Dying languages

Pakistan is a multi-ethnic country having multiple ethnicities speaking more or less 78 languages across its length and breadth. Ethnologue is a web-based research organisation which conducts research on the world’s 7,000 languages, puts the number of spoken languages in Pakistan at 78.

Of these, the web reveals, 69 languages are indigenous, nine are non-indigenous, four are institutional, 24 are developing, 30 are vigorous, 16 are in trouble, and four are dying.

With the number of languages at a whirling downturn, the term ‘vanishing voices’ comes into play, referring to the phenomenon of endangered or dying languages around the world. The data shared by Ethnologue apart, according to the United Nations Educational, Scientific and Cultural Organisation (Unesco), about 40 per cent of the 7,000 languages spoken across the world are or close to disappearing, with one language disappearing every two weeks.

Moving forward, ranging from socio- economic factors to a complex web of issues, the reasons contributing to the phenomenon of disappearing languages are aplenty. To quote a few, globalisation and urbanisation appear to be the dominated ones that are leading powerful languages to outsmart and outlast the others. Moreover, policies of assimilation, cultural suppression by governments, migration and lack of interest in literature by young and energetic youth are contributing to the marginalisation of languages, especially those spoken by the minority communities.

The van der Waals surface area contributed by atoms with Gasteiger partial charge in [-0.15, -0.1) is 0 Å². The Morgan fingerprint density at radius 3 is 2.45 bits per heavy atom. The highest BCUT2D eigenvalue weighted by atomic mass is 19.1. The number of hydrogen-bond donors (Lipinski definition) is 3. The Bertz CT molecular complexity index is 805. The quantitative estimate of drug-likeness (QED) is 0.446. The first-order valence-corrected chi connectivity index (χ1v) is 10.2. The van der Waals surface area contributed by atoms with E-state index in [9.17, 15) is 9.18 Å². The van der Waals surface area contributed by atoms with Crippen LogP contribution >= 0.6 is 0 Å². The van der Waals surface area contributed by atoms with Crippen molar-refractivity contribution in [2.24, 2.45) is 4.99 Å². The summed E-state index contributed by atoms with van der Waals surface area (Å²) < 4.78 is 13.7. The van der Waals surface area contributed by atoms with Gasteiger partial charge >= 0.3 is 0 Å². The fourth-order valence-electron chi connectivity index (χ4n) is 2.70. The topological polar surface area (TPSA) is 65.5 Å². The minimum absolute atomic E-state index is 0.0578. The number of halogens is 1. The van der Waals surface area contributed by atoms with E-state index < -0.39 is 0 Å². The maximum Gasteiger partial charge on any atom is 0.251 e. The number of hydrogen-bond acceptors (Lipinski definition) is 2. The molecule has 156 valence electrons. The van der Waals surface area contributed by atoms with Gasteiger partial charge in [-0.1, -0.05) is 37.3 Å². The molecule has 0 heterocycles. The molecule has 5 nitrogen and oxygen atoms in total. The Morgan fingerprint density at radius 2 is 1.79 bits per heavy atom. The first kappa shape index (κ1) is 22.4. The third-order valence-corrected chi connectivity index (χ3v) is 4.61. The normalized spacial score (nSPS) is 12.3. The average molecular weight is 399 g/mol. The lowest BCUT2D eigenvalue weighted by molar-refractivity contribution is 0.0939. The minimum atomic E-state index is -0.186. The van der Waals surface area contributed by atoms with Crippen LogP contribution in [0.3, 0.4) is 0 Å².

To save languages from vanishing, documentation — involving recording of language in any format, such as audios, videos and text — is an essential tool to preserve the endangered languages. Along with adopting this measure, developing language learning programmes and teaching resources is integral to helping individuals use such languages.

In this regard, working with the local community is crucial which will ensure that the language is being preserved and promoted. This can involve supporting cultural activities, events and festivals, and encouraging language use among the community. Consequently, all the endangered languages can be turned away from falling off the cliff of extinction by adopting simple yet effective measures.



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